| ||Format||Pages||Price|| |
|PDF (240K)||13||$25||  ADD TO CART|
|Complete Source PDF (12M)||723||$96||  ADD TO CART|
Cite this document
As a result of steadily rising energy costs, construction practice for light-frame wood structures has changed over the past few years. The use of 152-mm (6-in.)-thick walls and application of high-R-value (thermal resistance value), low-permeance sheathings to 102-mm (4-in.) walls has caused concern for the moisture patterns that may occur in walls. To observe actual moisture patterns and the potential for condensation, test structures were constructed near Madison, Wisconsin, and near Gulfport, Mississippi, for exposure of eight types of insulated wall panels at controlled indoor conditions and typical outdoor weather conditions. Panels were instrumented with moisture sensors and tested without (Phase 1) and with (Phase 2) penetrations (electrical outlets) in the indoor surface.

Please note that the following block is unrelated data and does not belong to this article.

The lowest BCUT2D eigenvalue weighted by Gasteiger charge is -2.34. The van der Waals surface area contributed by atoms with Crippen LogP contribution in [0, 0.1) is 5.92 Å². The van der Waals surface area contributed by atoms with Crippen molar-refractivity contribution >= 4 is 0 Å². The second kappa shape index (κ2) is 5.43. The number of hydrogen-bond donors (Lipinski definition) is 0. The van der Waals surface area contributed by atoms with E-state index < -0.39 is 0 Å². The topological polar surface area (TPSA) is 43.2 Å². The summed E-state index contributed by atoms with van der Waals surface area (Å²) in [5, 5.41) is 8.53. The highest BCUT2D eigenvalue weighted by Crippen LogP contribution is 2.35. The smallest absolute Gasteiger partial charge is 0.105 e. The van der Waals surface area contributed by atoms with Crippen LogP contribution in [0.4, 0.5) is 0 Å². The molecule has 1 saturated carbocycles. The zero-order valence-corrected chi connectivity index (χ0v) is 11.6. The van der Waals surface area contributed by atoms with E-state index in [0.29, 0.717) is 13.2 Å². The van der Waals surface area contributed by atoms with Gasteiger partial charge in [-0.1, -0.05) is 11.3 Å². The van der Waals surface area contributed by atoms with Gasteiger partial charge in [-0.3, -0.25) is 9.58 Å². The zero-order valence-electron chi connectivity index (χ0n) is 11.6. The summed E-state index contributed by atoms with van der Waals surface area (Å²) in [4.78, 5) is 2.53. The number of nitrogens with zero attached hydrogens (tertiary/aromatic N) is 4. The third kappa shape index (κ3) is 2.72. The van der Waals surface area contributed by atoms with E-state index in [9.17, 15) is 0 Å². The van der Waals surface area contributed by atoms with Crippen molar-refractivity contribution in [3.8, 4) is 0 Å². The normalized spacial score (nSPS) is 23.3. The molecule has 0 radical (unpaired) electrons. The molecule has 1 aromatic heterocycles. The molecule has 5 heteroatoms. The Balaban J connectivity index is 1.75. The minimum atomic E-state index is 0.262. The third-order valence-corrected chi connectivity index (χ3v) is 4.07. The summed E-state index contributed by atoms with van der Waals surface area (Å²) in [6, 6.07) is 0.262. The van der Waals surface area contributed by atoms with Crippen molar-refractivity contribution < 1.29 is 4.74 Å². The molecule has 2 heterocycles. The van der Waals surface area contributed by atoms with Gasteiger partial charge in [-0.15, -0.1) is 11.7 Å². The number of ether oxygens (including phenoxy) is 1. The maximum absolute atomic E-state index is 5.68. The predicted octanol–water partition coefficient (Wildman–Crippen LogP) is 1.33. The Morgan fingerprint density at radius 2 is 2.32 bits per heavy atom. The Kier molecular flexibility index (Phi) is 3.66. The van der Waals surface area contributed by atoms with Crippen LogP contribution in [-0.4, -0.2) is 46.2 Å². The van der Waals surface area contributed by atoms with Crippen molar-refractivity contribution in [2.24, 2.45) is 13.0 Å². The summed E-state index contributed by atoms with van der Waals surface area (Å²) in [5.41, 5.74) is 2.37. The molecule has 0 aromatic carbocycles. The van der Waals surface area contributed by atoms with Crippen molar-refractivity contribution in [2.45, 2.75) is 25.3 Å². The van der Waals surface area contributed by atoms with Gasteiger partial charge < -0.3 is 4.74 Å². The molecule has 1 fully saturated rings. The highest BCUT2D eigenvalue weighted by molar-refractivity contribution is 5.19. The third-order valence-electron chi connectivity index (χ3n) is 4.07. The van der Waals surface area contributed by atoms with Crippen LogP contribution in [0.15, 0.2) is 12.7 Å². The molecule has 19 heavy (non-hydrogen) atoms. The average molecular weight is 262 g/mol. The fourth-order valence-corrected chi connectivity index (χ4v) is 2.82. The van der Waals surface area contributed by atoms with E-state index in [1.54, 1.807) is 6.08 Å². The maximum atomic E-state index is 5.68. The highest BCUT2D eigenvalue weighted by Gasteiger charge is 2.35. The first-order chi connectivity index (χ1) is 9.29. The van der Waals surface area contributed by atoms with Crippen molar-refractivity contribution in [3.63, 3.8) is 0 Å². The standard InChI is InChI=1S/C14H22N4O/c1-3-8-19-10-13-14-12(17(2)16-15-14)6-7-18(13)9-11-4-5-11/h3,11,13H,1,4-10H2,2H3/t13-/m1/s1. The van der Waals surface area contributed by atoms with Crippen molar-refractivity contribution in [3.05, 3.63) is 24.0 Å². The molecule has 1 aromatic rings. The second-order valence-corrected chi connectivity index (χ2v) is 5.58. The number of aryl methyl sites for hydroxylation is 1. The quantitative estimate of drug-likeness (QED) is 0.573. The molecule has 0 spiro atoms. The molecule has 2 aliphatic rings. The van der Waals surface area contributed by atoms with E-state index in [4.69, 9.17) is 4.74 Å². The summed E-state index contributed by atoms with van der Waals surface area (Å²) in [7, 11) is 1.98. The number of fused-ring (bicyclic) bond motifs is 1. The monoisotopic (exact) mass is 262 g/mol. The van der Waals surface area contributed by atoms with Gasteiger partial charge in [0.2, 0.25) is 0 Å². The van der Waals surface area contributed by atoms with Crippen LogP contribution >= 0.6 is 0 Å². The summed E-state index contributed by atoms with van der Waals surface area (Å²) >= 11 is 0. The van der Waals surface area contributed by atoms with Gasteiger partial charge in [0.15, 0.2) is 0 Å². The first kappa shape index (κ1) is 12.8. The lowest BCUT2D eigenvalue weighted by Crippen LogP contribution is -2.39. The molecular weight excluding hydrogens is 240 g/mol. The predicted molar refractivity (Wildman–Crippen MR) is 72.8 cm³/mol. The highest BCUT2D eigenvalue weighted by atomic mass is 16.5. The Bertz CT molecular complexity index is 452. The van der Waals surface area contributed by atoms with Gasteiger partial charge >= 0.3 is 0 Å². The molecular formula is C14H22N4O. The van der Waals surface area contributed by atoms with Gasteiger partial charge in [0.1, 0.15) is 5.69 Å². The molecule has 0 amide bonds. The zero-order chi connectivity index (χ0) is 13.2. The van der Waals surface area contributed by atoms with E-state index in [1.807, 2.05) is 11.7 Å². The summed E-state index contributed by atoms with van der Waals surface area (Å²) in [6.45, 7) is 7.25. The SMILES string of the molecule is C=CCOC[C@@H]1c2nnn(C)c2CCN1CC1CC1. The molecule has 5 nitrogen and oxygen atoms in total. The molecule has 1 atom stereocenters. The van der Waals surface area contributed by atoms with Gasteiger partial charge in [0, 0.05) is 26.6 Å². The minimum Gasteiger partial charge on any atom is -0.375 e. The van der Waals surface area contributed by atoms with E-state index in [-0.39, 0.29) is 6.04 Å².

Continuous inside vapor retarders effectively prevented cold weather condensation in all the panels. Installation of an electrical outlet changed moisture patterns in both the cold winter climate and the hot, humid summer climate. Although condensation occurred for limited time periods in some panels at both test sites, the moisture content of framing did not rise to critical levels.
This paper should be useful to building designers, builders, and building code officials.
condensation, moisture control, vapor retarder, air leakage, wood-frame walls, foam sheathing, thermal insulation
Engineer, U.S. Forest Products Laboratory, Madison, WI